WCC hopes to invest $19 million in Intelligent Transportation Systems

Staff Writer

A team of faculty and administrators in a variety of departments – automotive, welding, motorcycle and business and computer technologies – are joining forces to bring Washtenaw to the forefront of educating and training in the transportation industry.

Brandon Tucker, interim dean of Advanced Technologies and Public Service Careers, led the team, which presented a proposal for the construction of an Advanced Transportation Center to the board of trustees at their Oct. 14 meeting.

When the college presents the capital outlay plan to the state on Nov. 1, it will ask the state for $12.5 million to fund the project, with the college matching half of that amount. The state will decide by the end of the year whether or not to fund it, Tucker said.

However, Washtenaw will push forward with the plan even if the state chooses not to appropriate the funds, President Rose Bellanca insisted.

“My philosophy is, don’t start something you’re not going to finish,” she said.

Washtenaw Community College would be unrivaled in training workers for this innovative field, according to Bellanca. And the school’s location and programs make it uniquely suited to become a leader in the industry.

Michigan is still the dominant force in automotive research and development in the country, said Mike Duff, chair of the Automotive Services Technology department, and that’s not isolated to Detroit. Ann Arbor is quickly becoming the nation’s leader in research and development around Intelligent Transportation Systems (ITS), Tucker said.

ITS applies advanced communications technology and information, such as vehicle-to-vehicle (V2V) communications, to modes of transportation, to improve safety and mobility, while reducing the environmental impact. With V2V communications, vehicles anonymously exchange information, such as speed or position, with other cars on the road to calculate risk and issue warnings to drivers. Vehicle-to-Infrastructure (V2I) communications are also being developed, Tucker said.

WCC’s proximity to major automotive engineering facilities, such as the U.S. EPA National Fuel and Emissions Laboratory, the Center for Automotive Research and the University of Michigan Transportation Research Institute (UMTRI), gives the college an advantage in the industry. The infrastructure of UMTRI Safety Pilot Project is being extended to the entire area of Ann Arbor, according to Neil Gudsen, program manager of WCC’s Business and Computer Technologies division.

ITS is the latest and largest development in the automotive industry, the presenters said, and people are throwing money into research and development worldwide. By bringing ITS training to WCC, a college already strong in the areas it entails, the school will set students up to be ahead of the game for future employment.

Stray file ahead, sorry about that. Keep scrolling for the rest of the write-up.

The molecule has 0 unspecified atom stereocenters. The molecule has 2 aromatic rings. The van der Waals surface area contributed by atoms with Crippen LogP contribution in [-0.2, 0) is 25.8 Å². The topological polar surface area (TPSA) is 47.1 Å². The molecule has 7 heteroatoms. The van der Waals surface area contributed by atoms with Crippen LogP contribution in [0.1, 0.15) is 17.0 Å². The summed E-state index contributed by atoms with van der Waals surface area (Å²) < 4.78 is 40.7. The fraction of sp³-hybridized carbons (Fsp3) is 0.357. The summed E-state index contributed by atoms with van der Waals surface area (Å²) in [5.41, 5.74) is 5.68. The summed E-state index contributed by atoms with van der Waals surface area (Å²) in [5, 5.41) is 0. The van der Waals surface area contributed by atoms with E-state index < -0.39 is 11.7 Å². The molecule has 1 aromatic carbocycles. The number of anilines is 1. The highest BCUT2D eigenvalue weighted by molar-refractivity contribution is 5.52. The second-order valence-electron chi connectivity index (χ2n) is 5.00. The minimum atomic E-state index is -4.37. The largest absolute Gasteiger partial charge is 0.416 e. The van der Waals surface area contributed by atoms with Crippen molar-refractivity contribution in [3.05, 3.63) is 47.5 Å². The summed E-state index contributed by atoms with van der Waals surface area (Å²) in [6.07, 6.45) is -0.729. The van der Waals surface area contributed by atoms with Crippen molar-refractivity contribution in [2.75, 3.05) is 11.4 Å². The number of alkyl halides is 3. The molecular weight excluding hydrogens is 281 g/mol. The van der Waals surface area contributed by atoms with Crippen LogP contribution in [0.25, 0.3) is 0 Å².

Projections suggest that 19,430 jobs will be created in this industry, said Shawn Deron, motorcycle instructor, adding that there are many jobs available right now.

There are two paths for students that the college should focus on, Tucker said. He hopes to form a “pipeline for transfers” to universities investing in ITS research and development and to train technicians.

“That’s where we want to rest our hat,” Tucker said.

“We have a unique opportunity here,” said Glenn Kay, a welding and fabrication instructor. “We have the capability to not only heed the call of the technological advances in welding and manufacturing, but our programs – which already produce nationally recognized welders – would be further renowned for the advanced skill sets they can attain.”

Cross-department collaboration is imperative to make this work, Kay said.

“Only through this combined effort, can we go beyond developing skilled welders and bridge, not one, but two very vital, high-demand gaps that reside in the welding and manufacturing industry today.”

This industry needs workers who are multi-faceted, Kay said, and that’s what this training will produce.

The Computer Information Systems department has been hard at work forming relationships with the local and federal departments of transportation and many of the key players involved in ITS, according to Gudsen. They have also begun the process of identifying faculty, equipment and software resources for an ITS-based curriculum, he said.

“This has been brewing for a very long time,” Gudsen said. And if WCC acts now, the college can lead the way into the future of transportation.


Additional reporting by Natalie Wright

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